Who said: "The secret of freedom lies in educating people, whereas the secret of tyranny is in keeping them ignorant"

BookBrowse's Favorite Quotes

"The secret of freedom lies in educating people, whereas the secret of tyranny is in keeping them ignorant." - Maximilien de Robespierre

Maximilien de RobespierreMaximilien de Robespierre (b. 1758, in Arras, France) was the leader of the Jacobin political movement established in 1779, one of the most radical political groups involved in the French Revolution, and was a principle figure in the Revolution and the following Reign of Terror.

He was born the oldest of four children who were raised by their maternal grandparents after their mother died when Robespierre was six and his father left. He was educated in Paris and graduated with a law degree in 1781, after which he returned to Arras, in Northern France and earned a comfortable living practicing law while also taking a keen interest in politics.

Aged 30 he was elected to the Estates General of the French legislature and earned popularity for advocating for democratic reforms, attacking the monarch, and opposing the death penalty and slavery. His rigid opinions and refusal to compromise alienated his colleagues who considered his ideas extreme and impractical, so he left the legislature in order to pursue his cause outside of government.

In April 1789 he was elected president of the Jacobin political faction. The following year he participated in writing the Declaration of the Rights of Man and Citizen which became the foundation of the French constitution. When Parisians rose up against King Louis XVI in August 1792, Robespierre was elected to head the Paris delegation to the new National Convention. He successfully argued for the execution of the king and continued to encourage the crowds to rise up against the aristocracy.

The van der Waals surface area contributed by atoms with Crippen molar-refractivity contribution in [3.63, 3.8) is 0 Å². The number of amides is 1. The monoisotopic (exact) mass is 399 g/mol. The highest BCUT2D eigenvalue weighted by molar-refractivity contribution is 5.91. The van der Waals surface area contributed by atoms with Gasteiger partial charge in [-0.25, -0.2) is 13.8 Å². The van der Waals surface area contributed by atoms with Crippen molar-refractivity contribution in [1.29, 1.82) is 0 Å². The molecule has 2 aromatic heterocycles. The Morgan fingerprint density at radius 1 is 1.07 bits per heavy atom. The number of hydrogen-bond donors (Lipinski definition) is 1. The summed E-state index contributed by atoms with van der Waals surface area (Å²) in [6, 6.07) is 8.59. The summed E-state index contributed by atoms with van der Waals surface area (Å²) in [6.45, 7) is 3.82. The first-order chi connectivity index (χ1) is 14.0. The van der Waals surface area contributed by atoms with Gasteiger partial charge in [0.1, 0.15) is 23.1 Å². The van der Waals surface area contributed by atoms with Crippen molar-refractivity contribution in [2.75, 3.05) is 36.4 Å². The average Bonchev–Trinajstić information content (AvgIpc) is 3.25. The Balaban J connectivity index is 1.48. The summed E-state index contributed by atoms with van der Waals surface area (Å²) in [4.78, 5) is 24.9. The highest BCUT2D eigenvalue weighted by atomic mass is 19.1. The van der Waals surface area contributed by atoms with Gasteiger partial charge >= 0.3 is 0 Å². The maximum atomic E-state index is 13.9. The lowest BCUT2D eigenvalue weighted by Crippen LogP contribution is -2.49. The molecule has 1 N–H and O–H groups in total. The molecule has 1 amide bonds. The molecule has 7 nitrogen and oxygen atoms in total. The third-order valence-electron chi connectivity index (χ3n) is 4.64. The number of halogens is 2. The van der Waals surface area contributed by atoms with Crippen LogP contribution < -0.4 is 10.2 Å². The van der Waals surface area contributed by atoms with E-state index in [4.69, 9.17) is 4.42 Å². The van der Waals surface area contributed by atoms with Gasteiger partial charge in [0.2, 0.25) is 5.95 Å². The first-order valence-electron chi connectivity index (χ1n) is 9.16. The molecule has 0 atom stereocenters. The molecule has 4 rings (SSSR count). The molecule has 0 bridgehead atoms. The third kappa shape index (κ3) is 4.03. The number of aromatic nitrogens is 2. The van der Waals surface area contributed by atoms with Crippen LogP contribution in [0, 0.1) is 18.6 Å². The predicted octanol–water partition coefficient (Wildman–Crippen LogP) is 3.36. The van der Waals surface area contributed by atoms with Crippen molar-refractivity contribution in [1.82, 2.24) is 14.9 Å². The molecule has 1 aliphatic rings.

Louis XVI was sent to the guillotine in January 1793. In July of that year Robespierre was elected to the Committee of Public Safety, with effective dictatorial control. Two months later, in September, he initiated the Reign of Terror. Over the next eleven months, about 300,000 suspected enemies of the Revolution were arrested and more than 17,000 were executed--including many of Robespierre's political enemies. The purges continued until July 1794, when a coalition of moderates and revolutionaries formed to oppose Robespierre. He and many of his allies were arrested and imprisoned. Shortly after he managed to escape and tried to commit suicide. He failed and was soon recaptured and summarily executed along with 21 of his allies.

More Quotes

This quote & biography originally ran in an issue of BookBrowse's membership magazine. Full Membership Features & Benefits.

Editor's Choice

  • Book Jacket: Fake Like Me
    Fake Like Me
    by Barbara Bourland
    After years of trying to make it as a painter in New York City, the unnamed narrator of Fake Like Me...
  • Book Jacket: Hungry
    Hungry
    by Jeff Gordinier
    Noma, René Redzepi's restaurant in Copenhagen, Denmark, has widely been considered among the ...
  • Book Jacket: With the Fire on High
    With the Fire on High
    by Elizabeth Acevedo
    From Like Water for Chocolate to Ratatouille, writers have recognized the power ...
  • Book Jacket: Lanny
    Lanny
    by Max Porter
    At once beautifully poignant and hauntingly grotesque, Max Porter's Lanny is like an unexpected ...

Readers Recommend

  • Book Jacket

    Beirut Hellfire Society
    by Rawi Hage

    A searing and visionary novel set in 1970s Beirut that asks what it means to live through war.
    Reader Reviews

Book Club
Book Jacket
The Guest Book
by Sarah Blake

"An American epic in the truest sense…"
Entertainment Weekly

About the book
Join the discussion!
Win this book!
Win In the Full Light of the Sun

New from Clare Clark!

"Evocative prose and excellent pacing make this fine historical a must-read for art history buffs."
- Publishers Weekly

Enter

Word Play

Solve this clue:

A A A Day K T D A

and be entered to win..

Books that     
entertain,
     engage

 & enlighten

Visitors can view some of BookBrowse for free. Full access is for members only.

Join Today!

Your guide toexceptional          books

BookBrowse seeks out and recommends the best in contemporary fiction and nonfiction—books that not only engage and entertain but also deepen our understanding of ourselves and the world around us.